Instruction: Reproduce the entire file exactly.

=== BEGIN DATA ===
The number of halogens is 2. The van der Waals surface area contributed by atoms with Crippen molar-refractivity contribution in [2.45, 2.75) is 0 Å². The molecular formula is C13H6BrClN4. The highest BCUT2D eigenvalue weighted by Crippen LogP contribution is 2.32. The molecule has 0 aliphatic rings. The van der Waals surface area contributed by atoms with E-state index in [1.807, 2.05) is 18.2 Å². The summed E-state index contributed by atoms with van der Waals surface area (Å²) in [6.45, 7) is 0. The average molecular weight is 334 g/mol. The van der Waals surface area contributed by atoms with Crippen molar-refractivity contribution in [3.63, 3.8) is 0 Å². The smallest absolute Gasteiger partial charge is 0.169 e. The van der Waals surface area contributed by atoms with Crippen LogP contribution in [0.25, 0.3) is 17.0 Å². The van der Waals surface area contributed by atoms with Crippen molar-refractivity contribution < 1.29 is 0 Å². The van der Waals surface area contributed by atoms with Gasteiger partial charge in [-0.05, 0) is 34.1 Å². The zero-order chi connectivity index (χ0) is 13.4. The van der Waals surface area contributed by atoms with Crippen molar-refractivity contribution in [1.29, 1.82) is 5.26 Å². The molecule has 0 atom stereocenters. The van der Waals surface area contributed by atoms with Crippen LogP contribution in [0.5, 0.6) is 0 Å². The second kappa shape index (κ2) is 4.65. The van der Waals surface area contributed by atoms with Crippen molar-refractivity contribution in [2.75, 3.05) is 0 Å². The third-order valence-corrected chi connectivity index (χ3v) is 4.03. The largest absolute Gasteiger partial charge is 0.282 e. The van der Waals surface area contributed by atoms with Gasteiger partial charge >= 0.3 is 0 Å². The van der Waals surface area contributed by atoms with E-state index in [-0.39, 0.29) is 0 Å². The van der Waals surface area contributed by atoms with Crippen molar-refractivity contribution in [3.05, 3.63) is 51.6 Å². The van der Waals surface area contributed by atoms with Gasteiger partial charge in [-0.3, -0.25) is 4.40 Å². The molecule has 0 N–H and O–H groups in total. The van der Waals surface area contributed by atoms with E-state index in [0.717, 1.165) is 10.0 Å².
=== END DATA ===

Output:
The number of halogens is 2. The van der Waals surface area contributed by atoms with Crippen molar-refractivity contribution in [2.45, 2.75) is 0 Å². The molecular formula is C13H6BrClN4. The highest BCUT2D eigenvalue weighted by Crippen LogP contribution is 2.32. The molecule has 0 aliphatic rings. The van der Waals surface area contributed by atoms with E-state index in [1.807, 2.05) is 18.2 Å². The summed E-state index contributed by atoms with van der Waals surface area (Å²) in [6.45, 7) is 0. The average molecular weight is 334 g/mol. The van der Waals surface area contributed by atoms with Crippen molar-refractivity contribution in [3.63, 3.8) is 0 Å². The smallest absolute Gasteiger partial charge is 0.169 e. The van der Waals surface area contributed by atoms with Crippen LogP contribution in [0.25, 0.3) is 17.0 Å². The van der Waals surface area contributed by atoms with Crippen molar-refractivity contribution < 1.29 is 0 Å². The van der Waals surface area contributed by atoms with Gasteiger partial charge in [-0.05, 0) is 34.1 Å². The zero-order chi connectivity index (χ0) is 13.4. The van der Waals surface area contributed by atoms with Crippen molar-refractivity contribution in [1.29, 1.82) is 5.26 Å². The molecule has 0 atom stereocenters. The van der Waals surface area contributed by atoms with Crippen LogP contribution in [0.5, 0.6) is 0 Å². The second kappa shape index (κ2) is 4.65. The van der Waals surface area contributed by atoms with Crippen molar-refractivity contribution in [2.75, 3.05) is 0 Å². The third-order valence-corrected chi connectivity index (χ3v) is 4.03. The largest absolute Gasteiger partial charge is 0.282 e. The van der Waals surface area contributed by atoms with Gasteiger partial charge >= 0.3 is 0 Å². The van der Waals surface area contributed by atoms with E-state index in [-0.39, 0.29) is 0 Å². The van der Waals surface area contributed by atoms with Crippen molar-refractivity contribution in [3.05, 3.63) is 51.6 Å². The van der Waals surface area contributed by atoms with Gasteiger partial charge in [-0.3, -0.25) is 4.40 Å². The molecule has 0 N–H and O–H groups in total. The van der Waals surface area contributed by atoms with E-state index in [0.717, 1.165) is 10.0 Å².